The next link in the chain of Dependent Co-Arising is bhava, usually translated as “becoming.” When we cling to the idea that something….or someone….can make us happy (or unhappy), or that our views/opinions/beliefs are RIGHT (and therefore need to be defended), or we when hold onto some idea about who we are and the way things SHOULD be — then we have started to become that belief.

Here’s what Christina Feldman says, “Clinging is followed by becoming — the entire process of fixing or positioning the sense of self in a particular state of experience. Any time we think in self-referential terms…’I am angry,’ ‘I am loving,’ ‘I am greedy,’ etc….an entire complex of behavior is generated to serve craving and clinging. I see something over there that I’ve projected as the thing ‘that is going to make me really happy if I get it,’ and then I organize my behavior, my actions and my attention in order to find union with that. This is the process of becoming — becoming someone or something other that what is.”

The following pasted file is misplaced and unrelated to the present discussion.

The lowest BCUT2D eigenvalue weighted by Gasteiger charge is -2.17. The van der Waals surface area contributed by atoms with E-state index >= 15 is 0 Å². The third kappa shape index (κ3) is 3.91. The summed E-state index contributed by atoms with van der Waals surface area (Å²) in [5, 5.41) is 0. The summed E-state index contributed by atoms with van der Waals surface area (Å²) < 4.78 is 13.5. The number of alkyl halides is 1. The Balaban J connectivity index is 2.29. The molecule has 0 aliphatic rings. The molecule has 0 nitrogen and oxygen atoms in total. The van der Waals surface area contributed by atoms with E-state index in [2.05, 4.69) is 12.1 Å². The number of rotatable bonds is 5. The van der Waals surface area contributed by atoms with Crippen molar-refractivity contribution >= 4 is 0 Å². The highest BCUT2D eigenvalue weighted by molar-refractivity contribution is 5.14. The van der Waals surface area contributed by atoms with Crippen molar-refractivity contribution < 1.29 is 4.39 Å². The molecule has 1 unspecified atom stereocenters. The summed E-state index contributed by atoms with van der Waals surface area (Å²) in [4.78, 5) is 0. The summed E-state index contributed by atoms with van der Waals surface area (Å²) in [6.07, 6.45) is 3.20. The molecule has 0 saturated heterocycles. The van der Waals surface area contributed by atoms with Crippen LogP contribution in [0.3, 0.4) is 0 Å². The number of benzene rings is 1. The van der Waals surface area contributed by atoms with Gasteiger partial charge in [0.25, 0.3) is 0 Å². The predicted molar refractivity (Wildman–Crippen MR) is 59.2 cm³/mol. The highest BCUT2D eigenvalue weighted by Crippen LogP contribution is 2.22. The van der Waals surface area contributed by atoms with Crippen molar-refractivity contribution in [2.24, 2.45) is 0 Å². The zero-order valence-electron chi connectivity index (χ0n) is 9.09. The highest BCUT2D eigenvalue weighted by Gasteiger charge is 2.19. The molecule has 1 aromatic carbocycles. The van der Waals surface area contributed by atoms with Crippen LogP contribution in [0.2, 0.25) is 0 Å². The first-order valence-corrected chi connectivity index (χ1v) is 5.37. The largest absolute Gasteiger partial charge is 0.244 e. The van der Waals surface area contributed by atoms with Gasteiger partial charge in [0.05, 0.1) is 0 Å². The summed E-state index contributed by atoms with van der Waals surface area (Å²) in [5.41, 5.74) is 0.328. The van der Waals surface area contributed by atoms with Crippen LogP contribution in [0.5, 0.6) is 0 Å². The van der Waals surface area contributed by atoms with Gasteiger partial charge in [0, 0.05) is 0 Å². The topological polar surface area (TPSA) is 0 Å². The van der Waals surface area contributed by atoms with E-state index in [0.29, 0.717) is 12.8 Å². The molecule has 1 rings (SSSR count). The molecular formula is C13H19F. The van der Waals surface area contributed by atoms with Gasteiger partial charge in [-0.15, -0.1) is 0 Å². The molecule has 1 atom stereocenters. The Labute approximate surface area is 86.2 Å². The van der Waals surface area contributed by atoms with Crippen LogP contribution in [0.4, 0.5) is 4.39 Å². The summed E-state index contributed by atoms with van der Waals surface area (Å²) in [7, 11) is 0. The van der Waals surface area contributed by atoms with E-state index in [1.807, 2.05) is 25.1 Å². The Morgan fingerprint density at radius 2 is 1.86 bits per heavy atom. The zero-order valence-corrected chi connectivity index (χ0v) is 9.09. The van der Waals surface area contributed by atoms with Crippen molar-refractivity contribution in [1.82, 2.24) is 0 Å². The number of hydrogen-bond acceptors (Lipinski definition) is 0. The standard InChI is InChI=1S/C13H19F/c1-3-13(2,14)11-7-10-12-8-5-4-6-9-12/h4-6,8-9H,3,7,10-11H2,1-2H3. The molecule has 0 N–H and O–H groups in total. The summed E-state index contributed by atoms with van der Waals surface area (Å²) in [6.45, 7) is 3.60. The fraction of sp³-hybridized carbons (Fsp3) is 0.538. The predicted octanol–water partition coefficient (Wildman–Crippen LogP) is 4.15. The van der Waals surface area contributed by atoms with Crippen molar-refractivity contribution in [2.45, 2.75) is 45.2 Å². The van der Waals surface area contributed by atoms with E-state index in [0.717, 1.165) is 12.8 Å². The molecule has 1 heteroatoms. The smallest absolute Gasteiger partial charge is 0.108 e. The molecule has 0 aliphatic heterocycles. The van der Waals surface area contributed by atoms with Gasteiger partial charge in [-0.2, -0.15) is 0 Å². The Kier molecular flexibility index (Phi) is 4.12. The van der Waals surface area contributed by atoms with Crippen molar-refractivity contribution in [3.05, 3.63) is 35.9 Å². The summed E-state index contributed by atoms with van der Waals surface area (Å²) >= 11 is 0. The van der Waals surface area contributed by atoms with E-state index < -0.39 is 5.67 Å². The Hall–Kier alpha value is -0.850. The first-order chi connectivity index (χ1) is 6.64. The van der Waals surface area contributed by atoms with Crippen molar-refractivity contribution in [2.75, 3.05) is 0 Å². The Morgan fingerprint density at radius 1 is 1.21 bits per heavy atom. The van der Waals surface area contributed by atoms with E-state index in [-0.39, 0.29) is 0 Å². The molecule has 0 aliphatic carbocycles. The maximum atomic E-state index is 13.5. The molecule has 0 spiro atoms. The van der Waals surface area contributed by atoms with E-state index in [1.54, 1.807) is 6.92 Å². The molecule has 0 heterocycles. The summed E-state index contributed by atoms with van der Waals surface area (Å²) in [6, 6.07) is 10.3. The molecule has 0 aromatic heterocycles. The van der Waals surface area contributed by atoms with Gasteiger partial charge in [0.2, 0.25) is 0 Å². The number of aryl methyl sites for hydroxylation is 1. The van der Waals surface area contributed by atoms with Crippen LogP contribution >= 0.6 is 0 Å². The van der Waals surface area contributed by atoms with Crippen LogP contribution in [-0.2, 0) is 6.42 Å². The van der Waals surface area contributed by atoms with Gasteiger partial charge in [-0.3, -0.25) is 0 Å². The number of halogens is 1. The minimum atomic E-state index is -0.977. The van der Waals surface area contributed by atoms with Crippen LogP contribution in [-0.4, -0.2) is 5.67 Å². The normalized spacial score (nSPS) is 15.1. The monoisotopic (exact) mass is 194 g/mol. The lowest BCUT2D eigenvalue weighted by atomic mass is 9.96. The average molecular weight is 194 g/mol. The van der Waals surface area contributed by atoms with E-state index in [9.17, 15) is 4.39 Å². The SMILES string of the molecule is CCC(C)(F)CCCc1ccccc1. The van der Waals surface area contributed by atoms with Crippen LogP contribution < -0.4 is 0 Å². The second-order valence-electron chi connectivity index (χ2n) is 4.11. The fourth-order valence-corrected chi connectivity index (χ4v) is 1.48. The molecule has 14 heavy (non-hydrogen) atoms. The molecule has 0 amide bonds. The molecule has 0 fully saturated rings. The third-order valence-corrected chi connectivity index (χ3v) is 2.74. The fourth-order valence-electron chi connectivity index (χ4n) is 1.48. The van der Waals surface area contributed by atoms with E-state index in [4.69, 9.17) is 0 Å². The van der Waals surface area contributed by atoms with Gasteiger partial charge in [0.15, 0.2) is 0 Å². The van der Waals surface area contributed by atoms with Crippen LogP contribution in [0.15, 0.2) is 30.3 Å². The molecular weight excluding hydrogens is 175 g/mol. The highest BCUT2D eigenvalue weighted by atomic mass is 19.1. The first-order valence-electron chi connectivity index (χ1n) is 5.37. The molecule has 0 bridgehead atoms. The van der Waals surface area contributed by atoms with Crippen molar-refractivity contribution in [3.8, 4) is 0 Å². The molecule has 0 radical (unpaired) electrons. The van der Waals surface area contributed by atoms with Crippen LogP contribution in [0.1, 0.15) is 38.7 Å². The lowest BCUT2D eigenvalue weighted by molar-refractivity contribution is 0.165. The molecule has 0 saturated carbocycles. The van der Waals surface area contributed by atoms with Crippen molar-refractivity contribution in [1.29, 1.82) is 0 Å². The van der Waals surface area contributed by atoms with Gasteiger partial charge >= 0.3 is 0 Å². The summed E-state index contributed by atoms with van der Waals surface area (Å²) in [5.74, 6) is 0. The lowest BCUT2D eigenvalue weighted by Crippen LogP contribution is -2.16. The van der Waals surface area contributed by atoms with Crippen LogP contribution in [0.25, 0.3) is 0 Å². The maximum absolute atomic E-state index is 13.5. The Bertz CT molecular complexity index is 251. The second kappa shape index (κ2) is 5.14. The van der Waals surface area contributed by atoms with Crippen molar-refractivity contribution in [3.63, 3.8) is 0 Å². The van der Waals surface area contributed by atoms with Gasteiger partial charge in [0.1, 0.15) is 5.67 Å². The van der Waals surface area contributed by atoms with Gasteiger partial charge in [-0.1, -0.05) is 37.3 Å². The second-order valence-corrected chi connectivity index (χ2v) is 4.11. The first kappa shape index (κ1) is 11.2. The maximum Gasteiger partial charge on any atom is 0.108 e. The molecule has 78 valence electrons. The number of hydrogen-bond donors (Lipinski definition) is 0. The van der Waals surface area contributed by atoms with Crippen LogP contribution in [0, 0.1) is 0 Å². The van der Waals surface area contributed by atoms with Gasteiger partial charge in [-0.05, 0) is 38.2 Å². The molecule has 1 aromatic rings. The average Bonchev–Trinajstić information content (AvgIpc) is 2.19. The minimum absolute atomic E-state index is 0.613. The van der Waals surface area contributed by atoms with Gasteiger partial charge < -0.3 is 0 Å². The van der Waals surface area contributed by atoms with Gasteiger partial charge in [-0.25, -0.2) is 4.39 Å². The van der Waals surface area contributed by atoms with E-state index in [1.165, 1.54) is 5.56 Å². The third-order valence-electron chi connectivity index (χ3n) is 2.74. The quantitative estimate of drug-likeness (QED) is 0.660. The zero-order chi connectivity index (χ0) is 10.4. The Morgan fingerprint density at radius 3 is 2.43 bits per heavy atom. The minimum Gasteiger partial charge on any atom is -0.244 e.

Bhava is also translated as “being,” or “arising,” but I’ve gotten used to “becoming” as the standard translation, so for the DPP homework, I’m sticking with that.

(image: this is one of those old cards I’ve had in my collection for years. I don’t know who to credit.)

24 Jan
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But I NEED It!

The next link in the chain of Dependent Co-Arising is upadana, usually translated as “clinging.” The previous link, “craving,” has a directional momentum to it, and when that impulse to move becomes intense (which it almost always seems to do), craving turns into “clinging.”

Clinging to sensuality or sense objects is one of the ways we create suffering for ourselves. Christina Feldman says, “Pleasant feelings, rather than satisfying us and making us feel this way or that, often produce a desire for more as well as a desire to hold on, which in turn creates more clinging.”

But the feeling that this is something I need is pretty convincing.

Christina goes on to say, “I think there’s an easy way to distingue between craving and valid need, and this is that one can be satisfied and the other can’t. If you’re very hungry and you eat, it’s enough, right? The hunger is gone and you move on. If it’s an insatiable hunger, say, or addition to food, that’s never satisfied.

“If you have a valid need to eat, sleep, to be sheltered…your pathway is often very clear. It’s not complicated. But that doesn’t seem to be true of craving. There’s a kind of floundering, obsessiveness, busy-ness around it. It’s not so simple.”